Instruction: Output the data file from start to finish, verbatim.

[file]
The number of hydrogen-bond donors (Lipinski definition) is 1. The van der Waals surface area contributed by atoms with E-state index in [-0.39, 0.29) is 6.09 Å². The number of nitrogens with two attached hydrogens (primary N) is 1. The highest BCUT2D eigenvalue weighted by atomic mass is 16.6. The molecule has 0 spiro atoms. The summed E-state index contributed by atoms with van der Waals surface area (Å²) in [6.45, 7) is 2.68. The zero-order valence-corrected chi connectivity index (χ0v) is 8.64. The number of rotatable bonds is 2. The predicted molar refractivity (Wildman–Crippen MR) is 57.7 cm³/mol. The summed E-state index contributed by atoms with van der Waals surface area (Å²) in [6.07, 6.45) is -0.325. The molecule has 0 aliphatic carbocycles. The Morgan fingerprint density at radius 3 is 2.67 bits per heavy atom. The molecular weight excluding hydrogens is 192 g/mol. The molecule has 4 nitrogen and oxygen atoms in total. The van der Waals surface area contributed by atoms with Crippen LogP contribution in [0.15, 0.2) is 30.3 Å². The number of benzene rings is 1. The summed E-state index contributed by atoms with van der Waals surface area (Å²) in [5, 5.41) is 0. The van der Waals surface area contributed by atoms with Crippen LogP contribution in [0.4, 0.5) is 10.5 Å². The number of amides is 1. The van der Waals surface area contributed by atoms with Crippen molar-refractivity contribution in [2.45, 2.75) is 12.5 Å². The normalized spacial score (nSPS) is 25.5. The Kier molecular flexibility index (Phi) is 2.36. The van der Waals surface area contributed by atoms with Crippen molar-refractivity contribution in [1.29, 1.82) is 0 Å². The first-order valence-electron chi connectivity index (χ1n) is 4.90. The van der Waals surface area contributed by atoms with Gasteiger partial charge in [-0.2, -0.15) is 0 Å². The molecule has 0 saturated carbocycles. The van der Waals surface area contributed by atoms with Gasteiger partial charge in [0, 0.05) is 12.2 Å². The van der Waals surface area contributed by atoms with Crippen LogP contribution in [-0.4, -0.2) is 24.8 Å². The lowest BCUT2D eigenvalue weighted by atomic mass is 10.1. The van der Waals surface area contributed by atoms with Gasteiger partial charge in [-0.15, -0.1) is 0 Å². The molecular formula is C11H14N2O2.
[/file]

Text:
The number of hydrogen-bond donors (Lipinski definition) is 1. The van der Waals surface area contributed by atoms with E-state index in [-0.39, 0.29) is 6.09 Å². The number of nitrogens with two attached hydrogens (primary N) is 1. The highest BCUT2D eigenvalue weighted by atomic mass is 16.6. The molecule has 0 spiro atoms. The summed E-state index contributed by atoms with van der Waals surface area (Å²) in [6.45, 7) is 2.68. The zero-order valence-corrected chi connectivity index (χ0v) is 8.64. The number of rotatable bonds is 2. The predicted molar refractivity (Wildman–Crippen MR) is 57.7 cm³/mol. The summed E-state index contributed by atoms with van der Waals surface area (Å²) in [6.07, 6.45) is -0.325. The molecule has 0 aliphatic carbocycles. The Morgan fingerprint density at radius 3 is 2.67 bits per heavy atom. The molecular weight excluding hydrogens is 192 g/mol. The molecule has 4 nitrogen and oxygen atoms in total. The van der Waals surface area contributed by atoms with Crippen LogP contribution in [0.15, 0.2) is 30.3 Å². The number of benzene rings is 1. The summed E-state index contributed by atoms with van der Waals surface area (Å²) in [5, 5.41) is 0. The van der Waals surface area contributed by atoms with Crippen LogP contribution in [0.4, 0.5) is 10.5 Å². The number of amides is 1. The van der Waals surface area contributed by atoms with Crippen molar-refractivity contribution in [2.45, 2.75) is 12.5 Å². The normalized spacial score (nSPS) is 25.5. The Kier molecular flexibility index (Phi) is 2.36. The van der Waals surface area contributed by atoms with Crippen molar-refractivity contribution in [1.29, 1.82) is 0 Å². The first-order valence-electron chi connectivity index (χ1n) is 4.90. The van der Waals surface area contributed by atoms with Gasteiger partial charge in [-0.2, -0.15) is 0 Å². The molecule has 0 saturated carbocycles. The van der Waals surface area contributed by atoms with Gasteiger partial charge in [0, 0.05) is 12.2 Å². The van der Waals surface area contributed by atoms with Crippen LogP contribution in [-0.4, -0.2) is 24.8 Å². The lowest BCUT2D eigenvalue weighted by atomic mass is 10.1. The van der Waals surface area contributed by atoms with Gasteiger partial charge in [-0.15, -0.1) is 0 Å². The molecular formula is C11H14N2O2.